Following Rutherford’s death in 1942, Nathan Homer Knorr, who had served as vice president of the Pennsylvania affiliate (the Watch Tower Bible and Tract Society of Pennsylvania), became the third president of the organization. During Knorr’s twenty-five-year tenure as president, the Jehovah’s Witnesses increased attention to public relations, published a translation of the Bible in modern English called The New World Translation of the Holy Scriptures, Rendered from the Original Languages by the New World Bible Translation Committee (1961), and undertook a significant international expansion of the Witnesses’ message. In 1943, Knorr helped establish “theocratic ministry schools” in local congregations and a missionary training school called Gilead at South Lansing, New York. Knorr’s presidency also saw the last great international convention of Jehovah’s Witnesses in one place, an event held in 1958 in New York City. International Bible Students Association Jehovah’s Witnesses[Jehovahs Witnesses] Watch Tower Bible and Tract Society Religious movements;Jehovah’s Witnesses[Jehovahs Witnesses] Bible Student movement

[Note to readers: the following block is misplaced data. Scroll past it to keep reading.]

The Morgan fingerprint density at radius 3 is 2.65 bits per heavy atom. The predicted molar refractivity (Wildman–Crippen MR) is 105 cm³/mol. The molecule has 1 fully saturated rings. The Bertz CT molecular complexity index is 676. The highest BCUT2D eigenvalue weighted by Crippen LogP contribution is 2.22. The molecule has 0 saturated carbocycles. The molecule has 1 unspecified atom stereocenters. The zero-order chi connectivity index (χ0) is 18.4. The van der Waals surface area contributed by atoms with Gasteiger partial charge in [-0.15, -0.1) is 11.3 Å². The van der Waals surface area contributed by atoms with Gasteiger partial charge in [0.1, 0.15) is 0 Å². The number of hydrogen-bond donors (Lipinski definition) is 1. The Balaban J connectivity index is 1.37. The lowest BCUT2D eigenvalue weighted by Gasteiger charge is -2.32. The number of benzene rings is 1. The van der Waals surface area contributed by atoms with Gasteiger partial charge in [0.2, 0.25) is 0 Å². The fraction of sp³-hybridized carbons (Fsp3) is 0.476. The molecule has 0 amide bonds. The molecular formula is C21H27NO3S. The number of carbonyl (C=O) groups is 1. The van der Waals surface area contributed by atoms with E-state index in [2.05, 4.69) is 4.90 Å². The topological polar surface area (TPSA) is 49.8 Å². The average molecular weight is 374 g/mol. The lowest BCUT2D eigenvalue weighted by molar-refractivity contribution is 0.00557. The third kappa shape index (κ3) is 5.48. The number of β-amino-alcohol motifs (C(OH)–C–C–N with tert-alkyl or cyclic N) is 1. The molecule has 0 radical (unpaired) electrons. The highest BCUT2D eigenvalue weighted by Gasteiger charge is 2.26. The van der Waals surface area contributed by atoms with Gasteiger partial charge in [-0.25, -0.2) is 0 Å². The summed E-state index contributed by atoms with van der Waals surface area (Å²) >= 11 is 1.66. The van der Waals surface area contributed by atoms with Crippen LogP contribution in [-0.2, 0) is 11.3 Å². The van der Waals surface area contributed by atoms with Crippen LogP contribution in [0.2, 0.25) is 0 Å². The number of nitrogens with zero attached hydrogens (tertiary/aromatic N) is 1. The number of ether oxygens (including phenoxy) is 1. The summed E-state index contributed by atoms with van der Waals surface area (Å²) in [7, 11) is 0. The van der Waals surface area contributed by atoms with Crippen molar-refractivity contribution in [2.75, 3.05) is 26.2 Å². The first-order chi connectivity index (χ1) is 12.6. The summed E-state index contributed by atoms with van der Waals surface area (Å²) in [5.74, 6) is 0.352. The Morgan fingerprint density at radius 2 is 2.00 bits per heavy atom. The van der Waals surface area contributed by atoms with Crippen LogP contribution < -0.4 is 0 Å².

Further Reading
  • citation-type="booksimple"

    xlink:type="simple">Holden, Andrew. Jehovah’s Witnesses: Portrait of a Contemporary Religious Movement. London: Routledge, 2002. Well-researched analysis of the Jehovah’s Witnesses from a sociologist’s viewpoint.
  • citation-type="booksimple"

    xlink:type="simple">Penton, M. James. Apocalypse Delayed: The Story of the Jehovah’s Witnesses. 2d ed. Toronto: University of Toronto Press, 1997. A readable, comprehensive overview of the sect by a former member.
  • citation-type="booksimple"

    xlink:type="simple">Stroup, Herbert Hewitt. The Jehovah’s Witnesses. New York: Russell & Russell, 1967. Detailed study and analysis of the Witness movement from its beginning to the early 1940’s.
  • citation-type="booksimple"

    xlink:type="simple">Watchtower Bible and Tract Society of New York. Jehovah’s Witnesses: Proclaimers of God’s Kingdom. Brooklyn: Author, 1993. The Jehovah’s Witnesses’ own detailed account of their history and culture.